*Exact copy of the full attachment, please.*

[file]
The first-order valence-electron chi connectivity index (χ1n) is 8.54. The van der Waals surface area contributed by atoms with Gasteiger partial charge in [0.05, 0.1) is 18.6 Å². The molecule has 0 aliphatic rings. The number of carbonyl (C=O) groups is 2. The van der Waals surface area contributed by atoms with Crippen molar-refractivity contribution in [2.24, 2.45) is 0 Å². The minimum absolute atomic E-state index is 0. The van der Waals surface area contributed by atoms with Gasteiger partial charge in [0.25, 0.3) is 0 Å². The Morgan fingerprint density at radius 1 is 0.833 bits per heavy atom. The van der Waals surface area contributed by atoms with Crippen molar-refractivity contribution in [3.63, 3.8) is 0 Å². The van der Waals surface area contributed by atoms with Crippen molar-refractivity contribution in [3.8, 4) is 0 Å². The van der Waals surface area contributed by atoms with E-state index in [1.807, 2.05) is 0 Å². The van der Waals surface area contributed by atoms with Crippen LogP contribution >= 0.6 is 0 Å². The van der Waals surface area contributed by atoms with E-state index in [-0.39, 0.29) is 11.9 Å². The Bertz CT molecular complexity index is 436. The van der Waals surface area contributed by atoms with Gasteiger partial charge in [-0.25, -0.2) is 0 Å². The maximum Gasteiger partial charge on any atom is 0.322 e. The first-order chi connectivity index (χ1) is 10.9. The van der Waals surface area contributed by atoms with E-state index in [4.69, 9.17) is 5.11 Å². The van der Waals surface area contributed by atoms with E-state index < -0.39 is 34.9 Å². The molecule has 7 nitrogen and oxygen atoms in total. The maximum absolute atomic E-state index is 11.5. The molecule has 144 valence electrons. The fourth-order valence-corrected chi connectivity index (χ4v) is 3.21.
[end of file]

The first-order valence-electron chi connectivity index (χ1n) is 8.54. The van der Waals surface area contributed by atoms with Gasteiger partial charge in [0.05, 0.1) is 18.6 Å². The molecule has 0 aliphatic rings. The number of carbonyl (C=O) groups is 2. The van der Waals surface area contributed by atoms with Crippen molar-refractivity contribution in [2.24, 2.45) is 0 Å². The minimum absolute atomic E-state index is 0. The van der Waals surface area contributed by atoms with Gasteiger partial charge in [0.25, 0.3) is 0 Å². The Morgan fingerprint density at radius 1 is 0.833 bits per heavy atom. The van der Waals surface area contributed by atoms with Crippen molar-refractivity contribution in [3.63, 3.8) is 0 Å². The van der Waals surface area contributed by atoms with Crippen molar-refractivity contribution in [3.8, 4) is 0 Å². The van der Waals surface area contributed by atoms with E-state index in [1.807, 2.05) is 0 Å². The van der Waals surface area contributed by atoms with Crippen LogP contribution >= 0.6 is 0 Å². The van der Waals surface area contributed by atoms with E-state index in [-0.39, 0.29) is 11.9 Å². The Bertz CT molecular complexity index is 436. The van der Waals surface area contributed by atoms with Gasteiger partial charge in [-0.25, -0.2) is 0 Å². The maximum Gasteiger partial charge on any atom is 0.322 e. The first-order chi connectivity index (χ1) is 10.9. The van der Waals surface area contributed by atoms with E-state index in [4.69, 9.17) is 5.11 Å². The van der Waals surface area contributed by atoms with E-state index < -0.39 is 34.9 Å². The molecule has 7 nitrogen and oxygen atoms in total. The maximum absolute atomic E-state index is 11.5. The molecule has 144 valence electrons. The fourth-order valence-corrected chi connectivity index (χ4v) is 3.21.